Comcast and Netflix, which in past years have engaged in a public fight over bandwidth issues, have reached a deal that will make Netflix’s streaming-video service available to the cable giant’s X1 set-top platform later in 2016.
“Comcast and Netflix have reached an agreement to incorporate Netflix into X1, providing seamless access to the great content offered by both companies,” the companies said in a joint statement Tuesday. “We have much work to do before the service will be available to consumers later this year. We’ll provide more details at that time.”
For Netflix, the agreement is its biggest deal to date with a pay-TV operator to offer its service to cable or satellite customers. Netflix has a similar distribution deal with Dish Network for the satcaster’s Hopper DVRs, as well as the U.K.’s Virgin Media and several smaller U.S. cable operators.
The deal shows that whereas cable and satellite TV providers once viewed over-the-top services like Netflix as potentially mortal threats, pay-TV distributors are now more actively embracing the constellation of OTT offerings available in order to keep customers in the fold. Comcast’s motives in inking the pact with Netflix are also spurred by showing U.S. regulators that it’s able to be a friend — not a foe — to over-the-top video players; for example, Comcast is among providers opposing the FCC’s proposal to “open” set-tops boxes to let third-party manufacturers make boxes that incorporate pay-TV programming.
With the deal, Netflix will now essentially have the same status in Comcast’s TV lineup that other premium cable networks like HBO, Showtime and Starz have had for years.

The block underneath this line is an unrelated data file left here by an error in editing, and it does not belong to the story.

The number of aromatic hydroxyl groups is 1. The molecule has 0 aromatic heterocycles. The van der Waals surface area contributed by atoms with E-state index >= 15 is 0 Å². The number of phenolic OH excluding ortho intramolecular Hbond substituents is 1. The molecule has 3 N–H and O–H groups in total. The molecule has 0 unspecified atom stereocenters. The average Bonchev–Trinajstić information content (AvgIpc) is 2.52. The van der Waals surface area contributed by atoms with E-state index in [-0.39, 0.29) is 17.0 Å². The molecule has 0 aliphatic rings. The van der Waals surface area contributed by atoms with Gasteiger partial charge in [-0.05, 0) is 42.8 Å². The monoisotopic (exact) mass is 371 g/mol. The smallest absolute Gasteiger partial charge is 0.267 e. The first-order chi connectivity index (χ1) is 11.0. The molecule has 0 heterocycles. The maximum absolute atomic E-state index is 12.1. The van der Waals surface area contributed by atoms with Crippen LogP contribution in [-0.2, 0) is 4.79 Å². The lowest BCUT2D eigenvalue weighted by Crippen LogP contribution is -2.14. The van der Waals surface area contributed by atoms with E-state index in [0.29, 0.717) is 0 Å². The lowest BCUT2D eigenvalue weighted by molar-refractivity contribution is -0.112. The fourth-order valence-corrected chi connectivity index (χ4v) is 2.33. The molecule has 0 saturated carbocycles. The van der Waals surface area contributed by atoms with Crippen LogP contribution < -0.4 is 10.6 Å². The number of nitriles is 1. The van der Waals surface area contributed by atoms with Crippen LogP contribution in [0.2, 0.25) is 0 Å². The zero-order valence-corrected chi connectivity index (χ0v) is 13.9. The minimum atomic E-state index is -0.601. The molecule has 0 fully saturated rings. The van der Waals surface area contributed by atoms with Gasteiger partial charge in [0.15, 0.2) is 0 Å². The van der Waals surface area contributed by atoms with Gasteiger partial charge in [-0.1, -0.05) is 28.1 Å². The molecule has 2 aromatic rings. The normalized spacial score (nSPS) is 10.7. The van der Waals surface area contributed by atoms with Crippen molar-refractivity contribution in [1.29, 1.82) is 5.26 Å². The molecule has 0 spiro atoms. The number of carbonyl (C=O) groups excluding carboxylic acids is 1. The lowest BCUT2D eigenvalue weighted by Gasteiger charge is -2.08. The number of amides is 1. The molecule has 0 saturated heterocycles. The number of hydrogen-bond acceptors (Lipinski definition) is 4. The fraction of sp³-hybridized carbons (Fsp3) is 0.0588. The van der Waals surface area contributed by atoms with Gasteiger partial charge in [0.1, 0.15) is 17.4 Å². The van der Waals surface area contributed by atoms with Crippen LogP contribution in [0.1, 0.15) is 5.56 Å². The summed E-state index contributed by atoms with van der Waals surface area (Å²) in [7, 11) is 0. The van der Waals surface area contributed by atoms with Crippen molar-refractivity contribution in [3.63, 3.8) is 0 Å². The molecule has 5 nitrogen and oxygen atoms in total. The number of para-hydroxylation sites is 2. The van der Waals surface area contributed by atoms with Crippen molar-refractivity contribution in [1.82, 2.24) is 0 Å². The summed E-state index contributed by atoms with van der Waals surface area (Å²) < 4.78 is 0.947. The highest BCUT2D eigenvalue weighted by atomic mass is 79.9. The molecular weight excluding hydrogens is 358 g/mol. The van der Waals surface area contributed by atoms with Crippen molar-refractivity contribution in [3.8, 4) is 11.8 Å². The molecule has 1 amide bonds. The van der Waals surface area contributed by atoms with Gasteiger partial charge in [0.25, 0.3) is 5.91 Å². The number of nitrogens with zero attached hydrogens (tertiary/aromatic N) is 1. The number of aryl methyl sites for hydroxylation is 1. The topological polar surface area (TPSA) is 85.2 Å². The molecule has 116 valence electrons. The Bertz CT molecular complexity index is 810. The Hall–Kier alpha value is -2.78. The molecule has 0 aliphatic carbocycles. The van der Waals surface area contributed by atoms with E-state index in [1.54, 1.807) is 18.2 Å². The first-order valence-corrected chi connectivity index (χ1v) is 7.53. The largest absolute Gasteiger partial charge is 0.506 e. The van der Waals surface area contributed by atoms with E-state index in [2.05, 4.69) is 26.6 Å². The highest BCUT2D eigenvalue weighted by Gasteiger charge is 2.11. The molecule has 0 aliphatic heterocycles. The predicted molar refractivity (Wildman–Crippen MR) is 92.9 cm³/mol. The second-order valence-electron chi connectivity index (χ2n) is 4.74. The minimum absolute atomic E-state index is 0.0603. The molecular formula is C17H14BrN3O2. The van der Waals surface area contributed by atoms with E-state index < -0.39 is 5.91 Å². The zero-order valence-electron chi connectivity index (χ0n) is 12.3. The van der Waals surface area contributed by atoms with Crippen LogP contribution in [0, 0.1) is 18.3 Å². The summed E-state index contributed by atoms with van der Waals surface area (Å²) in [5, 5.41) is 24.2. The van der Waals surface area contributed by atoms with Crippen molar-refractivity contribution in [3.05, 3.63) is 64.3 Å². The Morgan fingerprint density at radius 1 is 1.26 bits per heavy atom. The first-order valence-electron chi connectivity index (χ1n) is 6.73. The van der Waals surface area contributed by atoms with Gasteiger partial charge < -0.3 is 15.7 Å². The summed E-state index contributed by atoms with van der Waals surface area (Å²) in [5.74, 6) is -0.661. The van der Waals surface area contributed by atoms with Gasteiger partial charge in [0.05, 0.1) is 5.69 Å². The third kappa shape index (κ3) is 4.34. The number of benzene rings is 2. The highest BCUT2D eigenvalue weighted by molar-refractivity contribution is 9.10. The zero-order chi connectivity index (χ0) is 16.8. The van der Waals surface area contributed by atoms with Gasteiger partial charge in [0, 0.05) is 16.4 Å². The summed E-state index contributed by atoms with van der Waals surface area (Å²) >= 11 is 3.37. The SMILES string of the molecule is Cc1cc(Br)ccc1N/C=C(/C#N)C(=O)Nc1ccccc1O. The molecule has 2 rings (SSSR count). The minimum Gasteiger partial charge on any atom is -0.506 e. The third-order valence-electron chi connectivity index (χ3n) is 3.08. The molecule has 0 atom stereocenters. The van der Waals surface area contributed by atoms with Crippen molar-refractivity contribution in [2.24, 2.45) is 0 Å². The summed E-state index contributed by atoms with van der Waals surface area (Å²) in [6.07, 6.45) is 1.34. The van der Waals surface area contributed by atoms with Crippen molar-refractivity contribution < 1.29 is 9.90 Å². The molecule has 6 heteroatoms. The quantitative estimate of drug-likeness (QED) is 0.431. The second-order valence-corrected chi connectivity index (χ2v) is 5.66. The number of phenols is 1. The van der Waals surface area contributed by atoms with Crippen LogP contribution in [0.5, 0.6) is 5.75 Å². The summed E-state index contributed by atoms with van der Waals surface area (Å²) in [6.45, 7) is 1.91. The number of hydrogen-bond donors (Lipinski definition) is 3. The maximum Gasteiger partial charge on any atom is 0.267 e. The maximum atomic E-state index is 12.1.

The deal between Comcast and Netflix is a dramatic shift from the war of words the companies were engaged in less than two years ago, when they crossed swords over payments to guarantee network bandwidth for streaming video. “It is extortion when Comcast fails to provide its own customers the broadband speed they’ve paid for unless Netflix also pays a ransom,” Netflix said in September 2014. That came after Netflix earlier that year said it “reluctantly” reached a deal with Comcast to pay the cable operator for dedicated Internet bandwidth.
Netflix also actively lobbied against Comcast’s proposed takeover of Time Warner Cable. That deal would have given the No. 1 cable provider undue control over broadband and “more anticompetitive leverage to charge arbitrary interconnection tolls for access to their customers,” Netflix execs said in 2014. At the time, Comcast had accused Netflix of seeking to shift delivery costs to all broadband users rather than just the streaming-video service’s customers. Comcast’s bid for TW Cable was later scuttled, and Charter Communications swooped into to acquire the operator (which was a deal Netflix supported, citing Charter’s pledge to not charge interconnection fees).
Netflix’s service has been available through several other pay-TV providers, including the U.K.’s Virgin Media and on several smaller U.S. cable operators including Altice Group’s Suddenlink Communications, through an integration with TiVo’s set-tops. Meanwhile, Hulu cut a deal with Cablevision Systems (now part of Altice after the French telecom company completed its acquisition of Cablevision last month) to make Hulu available as a channel to Optimum TV subs.
In May, Comcast said about 35% of its video subscribers have X1, and was adding about 40,000 subscribers per day to the platform. By the time the Rio 2016 Summer Olympic Games kicks off in August, the operator expects to have nearly 50% of video subs on X1, according to CEO Brian Roberts.